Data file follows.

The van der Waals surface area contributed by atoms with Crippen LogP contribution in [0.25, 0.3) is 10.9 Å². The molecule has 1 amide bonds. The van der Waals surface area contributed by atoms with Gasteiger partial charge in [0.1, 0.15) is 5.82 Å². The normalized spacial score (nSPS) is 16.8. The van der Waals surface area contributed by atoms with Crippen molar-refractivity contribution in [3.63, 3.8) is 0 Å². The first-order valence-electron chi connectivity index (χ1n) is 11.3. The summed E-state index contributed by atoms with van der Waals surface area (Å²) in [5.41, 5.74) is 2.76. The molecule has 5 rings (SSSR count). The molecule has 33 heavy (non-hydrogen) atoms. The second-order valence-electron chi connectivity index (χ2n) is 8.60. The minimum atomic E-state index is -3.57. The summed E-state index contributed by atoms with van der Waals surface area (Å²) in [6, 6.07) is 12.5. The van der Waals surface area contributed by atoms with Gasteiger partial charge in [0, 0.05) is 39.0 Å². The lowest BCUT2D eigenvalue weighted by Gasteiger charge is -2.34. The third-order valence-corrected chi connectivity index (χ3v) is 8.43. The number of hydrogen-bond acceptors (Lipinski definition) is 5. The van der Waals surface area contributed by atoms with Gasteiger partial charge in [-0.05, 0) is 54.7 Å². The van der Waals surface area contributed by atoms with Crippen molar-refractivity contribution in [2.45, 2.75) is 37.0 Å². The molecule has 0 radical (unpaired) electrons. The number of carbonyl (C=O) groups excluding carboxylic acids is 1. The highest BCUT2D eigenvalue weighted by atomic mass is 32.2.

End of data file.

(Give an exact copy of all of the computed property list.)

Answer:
The van der Waals surface area contributed by atoms with Crippen LogP contribution in [0.25, 0.3) is 10.9 Å². The molecule has 1 amide bonds. The van der Waals surface area contributed by atoms with Gasteiger partial charge in [0.1, 0.15) is 5.82 Å². The normalized spacial score (nSPS) is 16.8. The van der Waals surface area contributed by atoms with Crippen molar-refractivity contribution in [3.63, 3.8) is 0 Å². The first-order valence-electron chi connectivity index (χ1n) is 11.3. The summed E-state index contributed by atoms with van der Waals surface area (Å²) in [5.41, 5.74) is 2.76. The molecule has 5 rings (SSSR count). The molecule has 33 heavy (non-hydrogen) atoms. The second-order valence-electron chi connectivity index (χ2n) is 8.60. The minimum atomic E-state index is -3.57. The summed E-state index contributed by atoms with van der Waals surface area (Å²) in [6, 6.07) is 12.5. The van der Waals surface area contributed by atoms with Gasteiger partial charge in [0, 0.05) is 39.0 Å². The lowest BCUT2D eigenvalue weighted by Gasteiger charge is -2.34. The third-order valence-corrected chi connectivity index (χ3v) is 8.43. The number of hydrogen-bond acceptors (Lipinski definition) is 5. The van der Waals surface area contributed by atoms with Gasteiger partial charge in [-0.05, 0) is 54.7 Å². The van der Waals surface area contributed by atoms with Crippen molar-refractivity contribution in [2.45, 2.75) is 37.0 Å². The molecule has 0 radical (unpaired) electrons. The number of carbonyl (C=O) groups excluding carboxylic acids is 1. The highest BCUT2D eigenvalue weighted by atomic mass is 32.2.